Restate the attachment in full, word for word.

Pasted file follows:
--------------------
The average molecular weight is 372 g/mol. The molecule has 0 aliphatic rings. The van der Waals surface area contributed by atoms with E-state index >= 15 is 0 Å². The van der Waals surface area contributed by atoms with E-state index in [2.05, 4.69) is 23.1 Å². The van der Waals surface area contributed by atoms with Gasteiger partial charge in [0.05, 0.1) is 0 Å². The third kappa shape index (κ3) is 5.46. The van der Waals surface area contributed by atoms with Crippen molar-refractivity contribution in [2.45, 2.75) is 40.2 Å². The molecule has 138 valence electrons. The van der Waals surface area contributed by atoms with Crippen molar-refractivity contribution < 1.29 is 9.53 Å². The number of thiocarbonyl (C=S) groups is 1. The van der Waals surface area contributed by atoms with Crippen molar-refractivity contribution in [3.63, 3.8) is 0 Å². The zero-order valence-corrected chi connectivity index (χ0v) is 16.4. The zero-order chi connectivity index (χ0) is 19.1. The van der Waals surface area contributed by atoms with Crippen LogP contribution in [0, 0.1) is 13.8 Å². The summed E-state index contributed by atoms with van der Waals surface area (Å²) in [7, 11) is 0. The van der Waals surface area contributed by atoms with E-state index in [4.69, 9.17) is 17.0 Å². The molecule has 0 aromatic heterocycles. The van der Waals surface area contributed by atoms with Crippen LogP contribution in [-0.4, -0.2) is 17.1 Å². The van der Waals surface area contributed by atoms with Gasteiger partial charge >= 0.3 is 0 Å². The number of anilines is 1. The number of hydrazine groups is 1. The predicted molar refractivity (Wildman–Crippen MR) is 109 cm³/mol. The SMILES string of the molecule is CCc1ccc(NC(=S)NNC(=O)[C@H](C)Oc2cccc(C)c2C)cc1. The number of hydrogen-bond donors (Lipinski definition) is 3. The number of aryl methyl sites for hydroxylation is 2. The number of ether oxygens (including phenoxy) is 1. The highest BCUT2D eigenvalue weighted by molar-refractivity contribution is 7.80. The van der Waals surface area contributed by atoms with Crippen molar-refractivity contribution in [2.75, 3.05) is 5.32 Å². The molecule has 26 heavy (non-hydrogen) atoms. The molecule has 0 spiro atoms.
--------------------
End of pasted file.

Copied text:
The average molecular weight is 372 g/mol. The molecule has 0 aliphatic rings. The van der Waals surface area contributed by atoms with E-state index >= 15 is 0 Å². The van der Waals surface area contributed by atoms with E-state index in [2.05, 4.69) is 23.1 Å². The van der Waals surface area contributed by atoms with Gasteiger partial charge in [0.05, 0.1) is 0 Å². The third kappa shape index (κ3) is 5.46. The van der Waals surface area contributed by atoms with Crippen molar-refractivity contribution in [2.45, 2.75) is 40.2 Å². The molecule has 138 valence electrons. The van der Waals surface area contributed by atoms with Crippen molar-refractivity contribution < 1.29 is 9.53 Å². The number of thiocarbonyl (C=S) groups is 1. The van der Waals surface area contributed by atoms with Crippen molar-refractivity contribution in [3.63, 3.8) is 0 Å². The zero-order valence-corrected chi connectivity index (χ0v) is 16.4. The zero-order chi connectivity index (χ0) is 19.1. The van der Waals surface area contributed by atoms with Crippen LogP contribution in [0, 0.1) is 13.8 Å². The summed E-state index contributed by atoms with van der Waals surface area (Å²) in [7, 11) is 0. The van der Waals surface area contributed by atoms with E-state index in [4.69, 9.17) is 17.0 Å². The molecule has 0 aromatic heterocycles. The van der Waals surface area contributed by atoms with Crippen LogP contribution in [-0.4, -0.2) is 17.1 Å². The van der Waals surface area contributed by atoms with Gasteiger partial charge >= 0.3 is 0 Å². The number of anilines is 1. The number of hydrazine groups is 1. The predicted molar refractivity (Wildman–Crippen MR) is 109 cm³/mol. The SMILES string of the molecule is CCc1ccc(NC(=S)NNC(=O)[C@H](C)Oc2cccc(C)c2C)cc1. The number of hydrogen-bond donors (Lipinski definition) is 3. The number of aryl methyl sites for hydroxylation is 2. The number of ether oxygens (including phenoxy) is 1. The highest BCUT2D eigenvalue weighted by molar-refractivity contribution is 7.80. The van der Waals surface area contributed by atoms with Crippen molar-refractivity contribution in [2.75, 3.05) is 5.32 Å². The molecule has 26 heavy (non-hydrogen) atoms. The molecule has 0 spiro atoms.